Robin makes a good point. When I was doing wedding photography, I was supposed to provide certain shots--and woe to me if I didn't come through. I was fortunate in not having to deal with any bridezillas or mothers-of-the-bride-from-hell, but I still had expectations to meet. For my own photography, I go where my muse takes me (even though that muse is not the most reliable guide). I just don't expect any sort of payday as a result.
I feel the same way. When I used to do wedding photography, it felt like work in that I had hard and fast expectations for my output. Photography as a hobby is a lot more relaxing.

---------- Post added 12-07-19 at 02:58 PM ----------

QuoteOriginally posted by Liney Quote
My day job involves keeping a close eye on engineers and trying to make sure their designs don't kill or main anyone. For me photography is a hobby that allows me to create images that I like, part artistic license and part technical exercise in getting the image just how I want it.

I considered doing photography as a job for a very short time, but as others have said before me that would take the fun out of it. My day job is bounded by expectations by my customers, my photography is bounded by what I feel like at the time. If anyone else likes it then that's a bonus.
My day job also involves keeping a close eye on what the software engineers produce and ensuring that it's something that customers are willing to pay good money for. The pressure to ensure that no bugs slip through to the field is pretty high.
12-07-2019, 01:02 PM   #42
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My day job has the title of "software engineer" attached to it. Photography is just a hobby. I have made a little money here and there but it has been quite some time since the last paid job.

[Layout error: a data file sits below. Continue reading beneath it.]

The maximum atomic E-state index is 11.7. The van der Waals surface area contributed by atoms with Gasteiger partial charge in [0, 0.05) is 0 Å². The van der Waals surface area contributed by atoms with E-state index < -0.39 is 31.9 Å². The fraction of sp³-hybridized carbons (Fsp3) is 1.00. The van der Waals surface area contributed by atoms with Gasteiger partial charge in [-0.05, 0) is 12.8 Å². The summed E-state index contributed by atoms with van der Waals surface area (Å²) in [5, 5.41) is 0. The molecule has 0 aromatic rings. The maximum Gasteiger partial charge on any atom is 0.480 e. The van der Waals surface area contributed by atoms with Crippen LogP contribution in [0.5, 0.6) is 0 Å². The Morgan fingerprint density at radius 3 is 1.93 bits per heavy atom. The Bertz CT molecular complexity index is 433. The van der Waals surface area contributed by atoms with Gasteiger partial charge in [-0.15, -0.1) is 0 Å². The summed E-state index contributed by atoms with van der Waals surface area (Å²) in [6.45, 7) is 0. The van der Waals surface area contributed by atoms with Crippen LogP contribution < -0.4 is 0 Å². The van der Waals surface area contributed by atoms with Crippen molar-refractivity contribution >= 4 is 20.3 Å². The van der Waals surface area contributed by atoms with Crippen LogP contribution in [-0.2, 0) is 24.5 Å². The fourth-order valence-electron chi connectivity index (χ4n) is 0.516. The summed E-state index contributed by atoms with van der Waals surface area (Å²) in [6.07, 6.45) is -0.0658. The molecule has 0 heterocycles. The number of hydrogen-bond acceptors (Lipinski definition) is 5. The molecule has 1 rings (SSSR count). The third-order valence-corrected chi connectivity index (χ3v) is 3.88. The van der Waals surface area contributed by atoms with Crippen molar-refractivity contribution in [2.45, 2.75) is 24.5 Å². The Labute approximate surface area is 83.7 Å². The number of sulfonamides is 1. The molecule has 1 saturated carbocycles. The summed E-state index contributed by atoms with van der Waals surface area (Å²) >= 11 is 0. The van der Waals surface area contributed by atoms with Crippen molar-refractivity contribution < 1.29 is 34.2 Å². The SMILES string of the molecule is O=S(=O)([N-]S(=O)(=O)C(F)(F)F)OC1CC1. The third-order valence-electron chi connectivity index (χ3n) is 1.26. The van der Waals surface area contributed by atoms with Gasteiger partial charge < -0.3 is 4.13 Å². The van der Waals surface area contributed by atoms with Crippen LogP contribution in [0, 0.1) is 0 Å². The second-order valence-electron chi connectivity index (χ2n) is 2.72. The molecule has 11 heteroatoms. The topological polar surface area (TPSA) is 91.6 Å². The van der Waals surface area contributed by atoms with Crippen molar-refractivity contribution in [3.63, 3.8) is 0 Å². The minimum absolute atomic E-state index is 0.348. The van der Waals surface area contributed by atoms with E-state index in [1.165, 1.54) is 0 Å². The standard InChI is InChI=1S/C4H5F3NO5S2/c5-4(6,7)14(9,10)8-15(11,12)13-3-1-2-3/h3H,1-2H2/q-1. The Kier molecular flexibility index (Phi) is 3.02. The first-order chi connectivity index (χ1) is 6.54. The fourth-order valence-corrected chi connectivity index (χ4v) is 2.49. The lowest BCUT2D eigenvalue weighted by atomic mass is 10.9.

12-07-2019, 02:28 PM   #43
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QuoteOriginally posted by ecostigny Quote
My day job also involves keeping a close eye on what the software engineers produce and ensuring that it's something that customers are willing to pay good money for. The pressure to ensure that no bugs slip through to the field is pretty high.
It is one of the major factors in engineering that can lead to mental health issues, particularly with those who, to put it crudely, "give a damn" about a quality product.

I did a personality test for work (I think I was applying for a new job and everyone had to do it} and one of the questions was around whether you feel guilt when something goes wrong, even though you had nothing to do with it. I ticked 'yes' because I always have that nagging feeling after the event that "I should have thought of that" or "I should have mentioned it and someone would have checked it".

It's a personality trait that makes great products, but only if everyone thinks the same way. As soon as you get one or two who don't get it, the burden is then shared by the rest. If you happen to be the only one.....
12-07-2019, 06:39 PM - 1 Like   #44
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QuoteOriginally posted by ecostigny Quote
The pressure to ensure that no bugs slip through to the field is pretty high.
Code always has its quirks, just when you squash one bug the code unravels to unleash several more. Your ideal of no bugs is laudable, however there are undoubtedly some small ones that will crop up. Especially if you are coding for consumer PCs* where hardware can vary drastically from platform to platform.

* corporate systems generally are more homogeneous, though in medical and metal fabrication systems can be very outdated due to control software's OS incompatabilities*.



*though when coding for platforms with an obsolete/mature OS you can see the biggest vulnerabilities coming. With cutting edge software, vulnerabilities seemingly pop out of nowhere, and from the most bizarre vectors.

Last edited by Digitalis; 12-08-2019 at 08:02 AM.
12-07-2019, 07:46 PM - 1 Like   #45
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QuoteOriginally posted by Digitalis Quote
Code always has its quirks, just when you squash one bug the code unravels to unleash several more. Your ideal of no bugs is laudable, however there are undoubtedly some small ones that will crop up.
I used to have a quote up on the wall above my screen that went something like "Testing will only prove the presence of bugs, never their absence"